We are probably all aware of the diminishing stock of affordable housing through witnessing the growth of multifamily housing, especially in urban areas, or the total modernization (gentrification) of what previously constituted affordable housing. This housing is advertised for those with incomes at or above 50% of the area median income. Combined with the demolition or contract expirations of federally-subsidized housing as well as the loss of housing vouchers in recent years, this has exacerbated the situation. As a result, waiting lists for housing assistance are often years-long. “Federal housing assistance is so limited that just one out of every four eligible households receives it,” maintains the NLIHC report.

The dearth of housing stock is only part of the problem. Since the Great Recession, the number of renters has increased significantly due not only to the foreclosure crisis but also to population growth. Coupled with a growth in the number of ELI renter households, the mismatch in supply and demand has resulted in a notable shortage of affordable units for this segment of the population, which constitutes 24% of all renter households (2013 data, according to NLIHC).

For those who depend on Supplemental Security Income (SSI) to cover housing costs, the NLIHC report says that in “181 housing markets across 33 states, one-bedroom rents exceeded 100% of monthly SSI income.” This fact illustrates another facet of the housing affordability problem: a large percentage of low-income households are considered “severely housing cost-burdened.” This is because they are spending 50% or more of their income on rent and utilities at a time when 30% is considered the norm. Any unforeseen expense, whether a car repair or an expensive illness, can become a financial disaster, leading to eviction and eventual homelessness (a subject not covered in this report, other than to conclude that the topic of affordable housing is even more egregious than this report indicates, and to suggest that homelessness requires increased investment for ELI households).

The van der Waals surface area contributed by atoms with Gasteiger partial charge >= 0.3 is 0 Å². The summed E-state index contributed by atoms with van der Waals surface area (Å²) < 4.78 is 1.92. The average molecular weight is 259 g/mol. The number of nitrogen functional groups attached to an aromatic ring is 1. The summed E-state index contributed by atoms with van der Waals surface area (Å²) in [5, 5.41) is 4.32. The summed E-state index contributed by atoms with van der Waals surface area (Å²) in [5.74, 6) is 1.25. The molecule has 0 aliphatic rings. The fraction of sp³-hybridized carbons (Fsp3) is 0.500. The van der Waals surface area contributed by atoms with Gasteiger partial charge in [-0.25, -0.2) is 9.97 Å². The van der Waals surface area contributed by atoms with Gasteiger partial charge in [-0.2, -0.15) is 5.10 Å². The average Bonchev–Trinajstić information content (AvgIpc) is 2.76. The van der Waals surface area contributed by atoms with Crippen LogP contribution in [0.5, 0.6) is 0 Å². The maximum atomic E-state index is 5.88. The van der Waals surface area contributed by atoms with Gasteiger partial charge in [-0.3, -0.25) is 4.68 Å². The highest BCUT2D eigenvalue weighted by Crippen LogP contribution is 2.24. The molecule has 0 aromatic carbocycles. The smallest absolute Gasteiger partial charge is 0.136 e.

High Housing Costs Impact Spending on Other Needs

NLIHC’s research in some cases depended on recent surveys that found that housing cost-burdened renters cut back substantially in other areas such as healthcare, especially prescriptions, vehicle maintenance and even food, to pay the rent. These renters were more likely than homeowners to use payday lenders when finances were tight.